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Bicameralism and Its Consequences for the Internal Organization of Legislatures

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  • Roger B. Myerson
  • Daniel Diermeier

Abstract

Theories of organization of legislatures have mainly focused on the U.S. Congress, explaining why committee systems emerge there, but not explaining variance in organization across legislatures of different countries. To analyze the effects of different constitutional features on the internal organization of legislatures, we adopt a vote-buying model and consider the incentives to delegate decision rights in a game among legislative chambers. We show how presidential veto power and bicameral separation can encourage a legislative chamber to create internal veto players or supermajority rules, while a unicameral structure can encourage legislators to delegate power to a leader.

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File URL: http://www.aeaweb.org/articles.php?doi=10.1257/aer.89.5.1182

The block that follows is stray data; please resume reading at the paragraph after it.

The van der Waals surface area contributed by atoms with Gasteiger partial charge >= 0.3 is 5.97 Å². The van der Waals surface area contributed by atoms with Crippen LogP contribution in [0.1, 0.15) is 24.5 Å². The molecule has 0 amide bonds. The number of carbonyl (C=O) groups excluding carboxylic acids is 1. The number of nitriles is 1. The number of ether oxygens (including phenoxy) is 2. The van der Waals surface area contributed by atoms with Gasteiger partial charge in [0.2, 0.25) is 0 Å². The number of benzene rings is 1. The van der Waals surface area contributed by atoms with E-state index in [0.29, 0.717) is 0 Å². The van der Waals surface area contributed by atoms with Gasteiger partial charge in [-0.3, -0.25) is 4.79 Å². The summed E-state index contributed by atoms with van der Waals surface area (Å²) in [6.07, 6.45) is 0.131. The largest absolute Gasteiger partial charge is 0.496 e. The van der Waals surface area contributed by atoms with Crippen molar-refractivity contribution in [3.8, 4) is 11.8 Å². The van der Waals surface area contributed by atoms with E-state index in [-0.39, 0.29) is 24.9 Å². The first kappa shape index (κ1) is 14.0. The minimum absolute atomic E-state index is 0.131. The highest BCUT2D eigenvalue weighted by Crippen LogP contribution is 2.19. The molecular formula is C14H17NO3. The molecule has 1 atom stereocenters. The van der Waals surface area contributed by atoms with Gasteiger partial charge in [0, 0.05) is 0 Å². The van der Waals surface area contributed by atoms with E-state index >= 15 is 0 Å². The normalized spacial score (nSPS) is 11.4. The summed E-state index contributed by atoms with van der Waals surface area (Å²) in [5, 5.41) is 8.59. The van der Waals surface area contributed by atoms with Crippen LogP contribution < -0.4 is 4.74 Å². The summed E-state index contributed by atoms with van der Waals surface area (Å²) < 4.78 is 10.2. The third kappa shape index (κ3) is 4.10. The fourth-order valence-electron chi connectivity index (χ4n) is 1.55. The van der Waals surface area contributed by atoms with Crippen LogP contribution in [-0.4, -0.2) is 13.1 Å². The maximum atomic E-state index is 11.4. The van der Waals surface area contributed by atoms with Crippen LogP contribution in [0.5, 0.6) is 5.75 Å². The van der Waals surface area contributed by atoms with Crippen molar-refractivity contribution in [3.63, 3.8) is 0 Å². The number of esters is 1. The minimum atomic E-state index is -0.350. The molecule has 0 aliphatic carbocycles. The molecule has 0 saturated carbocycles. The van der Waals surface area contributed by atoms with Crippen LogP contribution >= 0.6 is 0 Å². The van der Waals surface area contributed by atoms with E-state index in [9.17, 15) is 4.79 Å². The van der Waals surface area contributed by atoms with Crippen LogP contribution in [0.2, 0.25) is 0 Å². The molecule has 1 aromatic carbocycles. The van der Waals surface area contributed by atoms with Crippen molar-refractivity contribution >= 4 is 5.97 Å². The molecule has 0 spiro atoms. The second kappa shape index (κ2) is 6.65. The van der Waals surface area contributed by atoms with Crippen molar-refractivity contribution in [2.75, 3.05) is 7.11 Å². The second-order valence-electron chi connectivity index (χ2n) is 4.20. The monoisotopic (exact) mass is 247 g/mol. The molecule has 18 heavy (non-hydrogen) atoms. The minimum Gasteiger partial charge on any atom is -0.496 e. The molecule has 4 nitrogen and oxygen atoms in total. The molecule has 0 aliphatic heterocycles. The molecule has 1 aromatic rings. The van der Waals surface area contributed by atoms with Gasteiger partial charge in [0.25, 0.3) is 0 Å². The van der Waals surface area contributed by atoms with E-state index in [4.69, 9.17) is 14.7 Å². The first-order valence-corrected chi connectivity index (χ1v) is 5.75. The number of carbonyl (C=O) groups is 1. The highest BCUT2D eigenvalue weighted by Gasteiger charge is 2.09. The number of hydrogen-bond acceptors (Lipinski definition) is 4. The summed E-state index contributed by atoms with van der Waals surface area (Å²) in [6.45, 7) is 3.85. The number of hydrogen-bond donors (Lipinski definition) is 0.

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Bibliographic Info

Article provided by American Economic Association in its journal American Economic Review.

Volume (Year): 89 (1999)
Issue (Month): 5 (December)
Pages: 1182-1196

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Handle: RePEc:aea:aecrev:v:89:y:1999:i:5:p:1182-1196

Note: DOI: 10.1257/aer.89.5.1182
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  1. Gilligan, Thomas W & Krehbiel, Keith, 1987. "Collective Decisionmaking and Standing Committees: An Informational Rationale for Restrictive Amendment Procedures," Journal of Law, Economics and Organization, Oxford University Press, Oxford University Press, vol. 3(2), pages 287-335, Fall.
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